Yesterday morning I wrote about Gov. Cuomo’s delusional fantasy world where taking money from the MTA would keep fares & services at current levels. Hours after my entry, he revealed his budget plan & as expected contains a huge blow to the MTA.
Gov. Cuomo would ax $100M from the MTA’s budget. Andrew Grossman of the Wall Street Journal has more in this report:
The Metropolitan Transportation Authority would see a $100 million cut to its $11.3 billion 2011 operating budget under the financial plan released Tuesday by New York Gov. Andrew Cuomo, the agency said. It vowed to fill that gap without service cuts or fare hikes.
“Finding an additional $100 million in 2011 will be very painful, especially with sizable deficits still projected for 2012 and 2014. As we continue cost-cutting, further reductions become harder and harder to achieve,” the agency said in a statement. “But we must fill this gap, and we will fill it without resorting to fare and toll increases or service cuts, because our riders have already been hit with these painful measures over the past year.”
The MTA said it would “find additional cost-savings through efficiencies and improved productivity.”
The governor’s proposed cuts start anew the cost-cutting process that occupied senior MTA management for much of 2010. The agency filled an $800 million gap last year with a mix of service reductions and administrative cost-cutting.
The MTA had been expecting a small surplus in 2011, on the heels of a net 7.5% fare increase that went into effect Dec. 30. Another increase of the same size is scheduled for 2013. Still, the agency was already facing a $207 million gap for 2012.
The cuts in Cuomo’s proposed budget come from a diversion of dedicated tax revenue to the state’s general fund. Most of that money will pay debt service on bonds issued by the state for the MTA, but some would go toward other spending.
“We generally think it’s good news for transit riders,” said Gene Russianoff, a staff lawyer with the Straphangers Campaign, a subway-rider advocacy group. Still he said, “We’re not happy that they’re diverting money from an account that’s supposed to go to transit needs.”
Click here for the complete report.
Shortly after the budget was released, the MTA issued a statement which focused on how they had no intention to raise fares or cut services to help fill the gap. The Straphangers Campaign as noted above found this to be good news for riders.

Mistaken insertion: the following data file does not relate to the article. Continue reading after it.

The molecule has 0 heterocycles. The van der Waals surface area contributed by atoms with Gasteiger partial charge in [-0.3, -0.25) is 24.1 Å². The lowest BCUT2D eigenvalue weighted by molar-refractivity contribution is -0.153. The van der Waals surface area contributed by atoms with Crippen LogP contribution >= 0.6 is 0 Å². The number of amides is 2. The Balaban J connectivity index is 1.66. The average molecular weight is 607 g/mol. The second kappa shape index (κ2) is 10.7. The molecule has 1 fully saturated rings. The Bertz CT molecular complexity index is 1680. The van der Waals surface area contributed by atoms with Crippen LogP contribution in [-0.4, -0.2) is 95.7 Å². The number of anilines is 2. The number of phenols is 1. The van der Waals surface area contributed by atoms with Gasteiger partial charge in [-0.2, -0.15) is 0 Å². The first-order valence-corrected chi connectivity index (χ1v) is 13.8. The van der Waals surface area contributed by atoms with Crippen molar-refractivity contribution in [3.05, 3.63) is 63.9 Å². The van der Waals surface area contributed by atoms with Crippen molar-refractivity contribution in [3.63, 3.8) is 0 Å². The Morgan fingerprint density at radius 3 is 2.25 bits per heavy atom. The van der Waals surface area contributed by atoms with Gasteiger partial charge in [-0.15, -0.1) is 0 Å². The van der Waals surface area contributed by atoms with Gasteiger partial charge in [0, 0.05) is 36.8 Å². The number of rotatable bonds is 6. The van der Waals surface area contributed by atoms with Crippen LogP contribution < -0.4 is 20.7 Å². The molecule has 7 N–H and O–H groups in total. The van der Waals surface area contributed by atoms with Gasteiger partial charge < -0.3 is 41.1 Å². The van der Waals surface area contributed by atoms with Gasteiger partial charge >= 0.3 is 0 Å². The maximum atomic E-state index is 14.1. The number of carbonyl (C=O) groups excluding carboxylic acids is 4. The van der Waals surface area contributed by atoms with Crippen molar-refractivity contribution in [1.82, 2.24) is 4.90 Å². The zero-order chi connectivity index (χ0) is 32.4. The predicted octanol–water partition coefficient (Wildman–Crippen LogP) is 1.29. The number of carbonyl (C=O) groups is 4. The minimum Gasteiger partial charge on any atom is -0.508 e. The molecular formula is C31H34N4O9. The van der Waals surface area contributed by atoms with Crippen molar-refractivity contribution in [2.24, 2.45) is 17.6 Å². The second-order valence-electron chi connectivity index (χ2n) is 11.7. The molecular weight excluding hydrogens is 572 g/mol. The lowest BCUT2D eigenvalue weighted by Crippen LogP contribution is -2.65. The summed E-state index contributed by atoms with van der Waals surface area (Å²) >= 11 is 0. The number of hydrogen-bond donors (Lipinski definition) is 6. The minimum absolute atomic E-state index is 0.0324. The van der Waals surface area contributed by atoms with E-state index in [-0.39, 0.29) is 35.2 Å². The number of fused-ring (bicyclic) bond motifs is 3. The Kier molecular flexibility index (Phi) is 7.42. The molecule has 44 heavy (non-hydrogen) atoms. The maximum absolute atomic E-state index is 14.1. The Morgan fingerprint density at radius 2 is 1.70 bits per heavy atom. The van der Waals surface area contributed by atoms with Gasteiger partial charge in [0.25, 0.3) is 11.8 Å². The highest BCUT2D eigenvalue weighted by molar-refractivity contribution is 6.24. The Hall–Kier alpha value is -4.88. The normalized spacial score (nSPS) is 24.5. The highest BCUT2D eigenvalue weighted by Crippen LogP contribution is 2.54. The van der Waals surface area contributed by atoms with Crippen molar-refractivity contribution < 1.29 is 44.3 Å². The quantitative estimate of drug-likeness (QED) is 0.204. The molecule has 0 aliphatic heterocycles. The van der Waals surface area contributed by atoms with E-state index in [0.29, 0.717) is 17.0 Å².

The statement did contain good news, one has to wonder how realistic is their sentiment? While the MTA has no plans for actions that would burden riders further, how long can they plug the hole before no other alternative besides fare hikes & service cuts hit the table?
In terms of the stances taken since the budget plan release, I agree 100% with Transportation Alternatives who had this to say:
In his executive budget released today, Governor Cuomo has proposed taking $100 million in dedicated transit funds from transit riders. The MTA has pledged not to raise fares or cut bus and subway service, but with $100 million less in state funding, something has to give.
“Governor Cuomo campaigned on restoring honesty and ethics to Albany, but when it comes to transit nothing much has changed,” said Paul Steely White, executive director of Transportation Alternatives. “Cuomo is taking dedicated funds away from the riders.”
In 2010, transit riders lost two subway lines and 37 bus routes thanks to Governor Paterson’s theft of $160 million in dedicated transit funding. Riders are now anxiously awaiting the MTA’s response to Cuomo’s diversion of dedicated funds. The proposed reductions could translate into fewer trains and buses, longer waits, less frequent station cleanings and deferred maintenance, among other inconveniences.
I understand that the state is facing severe economic challenges. However why should transit riders have to once again bare the brunt of the pain? Why is it every time a fiscal crisis occurs, one of the initial solutions is to plug it with money that is meant for transit?
I am urging all of my readers to join the Transportation Alternatives call to action which you can participate in by visiting http://riderrebellion.org
It will be interesting to see how the MTA balances this latest round of bad news & in turn how it will play out for riders. Stay tuned…………..
xoxo Transit Blogger